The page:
An emerging American market
Moffatt & Nichol
Aging baby boomers create issues, opportunities.
While many people are amazed that China is now the largest energy-consuming country in the world, the largest car market and now the second-largest economy, they ignore that this is the result of another fast-growing market in mature industrialized economies: retirees.
Decision-makers seeking to grow their volumes need to position themselves to benefit from trends. The demographic trend is worth focusing on because regardless of how the economy evolves over the next decade, for sure there will be more retirees. This many retired people will also pose a mobility challenge that has prompted some concern at the U.S. Department of Transportation.
The driver of this trend is the baby boomer generation, defined as people born between 1946 and 1964. In 2008 the leading edge of this generation reached 62 years of age. In 2010 about 13 percent of the population (40 million people) are over the age of 65. This will rise to 16 percent (55 million) by 2020 and to 19 percent (72 million) by 2030. The share will level at 20 percent by 2040. The share of the population of working age, 15 to 64, will decline from 67 percent in 2010 to 61 percent by 2030. In absolute terms the working age segment will rise from 208 million in 2010 to 228 million by 2030. Over the 2010-2030 period the working age segment will increase 10 percent (by 20 million people) while the retired age segment will increase 80 percent (32 million).
Perhaps a more appropriate name for them is the boom/bust generation. As this population segment went through its lifecycle, it created a series of booms and busts across industries and geographical markets. During the 1950s and 1960s schools had to be built to reduce overcrowding. But, as this generation did not reproduce at the same rate as their parents did, today we see schools being closed. Universities now offer incoming freshmen single dorm rooms; in the 1970s many universities had to accommodate students by offering them cots in gymnasiums. This generation drove music album sales to new heights, resulting in the emergence of scores of new recording label companies. As the boomers moved on in their lifecycles to having families and therefore having less time to spend listening to music, the number of bankrupt or merged labels also increased. Even the auto sector has been affected. During the 1970s and early 1980s small, fuel-efficient cars were gaining share of U.S. auto sales. While this is in part due to the increase in fuel prices following the oil supply shocks, it reflected young consumers with little disposable income. By the late 1980s, as the boomers began having children, minivans and SUV sales also picked up.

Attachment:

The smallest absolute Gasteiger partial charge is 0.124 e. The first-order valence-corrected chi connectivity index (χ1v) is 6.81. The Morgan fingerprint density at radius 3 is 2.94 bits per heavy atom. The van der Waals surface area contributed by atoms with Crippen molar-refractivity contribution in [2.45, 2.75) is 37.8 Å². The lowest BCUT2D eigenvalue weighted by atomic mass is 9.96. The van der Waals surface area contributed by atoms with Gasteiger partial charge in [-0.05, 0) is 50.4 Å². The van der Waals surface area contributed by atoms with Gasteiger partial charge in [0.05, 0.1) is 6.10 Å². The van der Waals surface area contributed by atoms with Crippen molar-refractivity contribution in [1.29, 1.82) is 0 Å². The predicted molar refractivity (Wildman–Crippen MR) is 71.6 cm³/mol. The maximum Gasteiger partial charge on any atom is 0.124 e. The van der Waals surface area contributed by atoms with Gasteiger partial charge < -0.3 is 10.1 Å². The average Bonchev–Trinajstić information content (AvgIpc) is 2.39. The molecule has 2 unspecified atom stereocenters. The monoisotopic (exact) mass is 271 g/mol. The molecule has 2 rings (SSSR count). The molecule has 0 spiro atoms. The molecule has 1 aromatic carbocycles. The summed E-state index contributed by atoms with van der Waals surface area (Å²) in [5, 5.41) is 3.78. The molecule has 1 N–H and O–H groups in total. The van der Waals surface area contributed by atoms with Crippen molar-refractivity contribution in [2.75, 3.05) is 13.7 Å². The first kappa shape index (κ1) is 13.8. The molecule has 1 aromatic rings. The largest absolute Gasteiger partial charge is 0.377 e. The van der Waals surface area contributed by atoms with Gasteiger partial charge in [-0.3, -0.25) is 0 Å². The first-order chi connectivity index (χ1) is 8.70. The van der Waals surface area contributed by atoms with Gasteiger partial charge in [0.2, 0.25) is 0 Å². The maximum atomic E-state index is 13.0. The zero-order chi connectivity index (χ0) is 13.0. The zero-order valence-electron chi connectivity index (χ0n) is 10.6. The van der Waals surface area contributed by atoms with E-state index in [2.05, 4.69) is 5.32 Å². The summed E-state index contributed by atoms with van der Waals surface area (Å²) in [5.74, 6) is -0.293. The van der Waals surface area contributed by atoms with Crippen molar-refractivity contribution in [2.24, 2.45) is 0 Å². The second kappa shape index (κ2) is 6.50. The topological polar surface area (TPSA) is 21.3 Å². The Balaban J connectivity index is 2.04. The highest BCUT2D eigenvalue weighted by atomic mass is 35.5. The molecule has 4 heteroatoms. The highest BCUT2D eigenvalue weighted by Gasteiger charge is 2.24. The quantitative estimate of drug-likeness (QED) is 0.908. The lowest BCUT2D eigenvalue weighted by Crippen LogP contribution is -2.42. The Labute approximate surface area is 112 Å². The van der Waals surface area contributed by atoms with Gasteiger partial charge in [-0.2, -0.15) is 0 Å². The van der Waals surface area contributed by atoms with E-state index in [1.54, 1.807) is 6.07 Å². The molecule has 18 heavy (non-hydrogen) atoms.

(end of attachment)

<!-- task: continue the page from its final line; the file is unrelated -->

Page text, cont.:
The rising share of retired people has raised some important macroeconomic concerns. For example, in 2010 there are 5.2 people of working age for every one person of retirement age. By 2020 this will decline to a 4:1 ratio and to 3.2:1 ratio by 2030. Social Security and healthcare are slated to struggle. It is also likely that the United States will suffer a labor shortage. Other countries with similar demographics such as Canada, Europe and Japan, are already dealing with these issues. Unless there is substantial substitution of capital for labor, the production of goods and services could grow a lot more slowly than it has over the last few decades.
As is the case with other trends, the demographic shift will also create some winners. The spending patterns and residential choices of retired people are different than those who are of working age. There are already advertisements for products to help with joint pains. Cruise lines are busy investing in terminals and new services in anticipation of the growth in potential cruisers among the retired. There will be many new opportunities and markets that should boom with the growth of this population segment.
Some regions of the United States, notably in the southern half of the country and especially along the coasts, the population should grow faster than in the Northeast and Midwest. Infrastructure serving the higher population growth areas will have to invest to cope with growing demand.
As the economy continues to recover from the extended recession and decision-makers begin focusing on capacity investment more as opposed to financial survival, the demographic trends highlighted here and their implications need to be considered very carefully.
Walter Kemmsies is chief economist of Moffatt & Nichol, a marine infrastructure engineering firm. He can be reached at (212) 768-7454 or e-mail, email@example.com.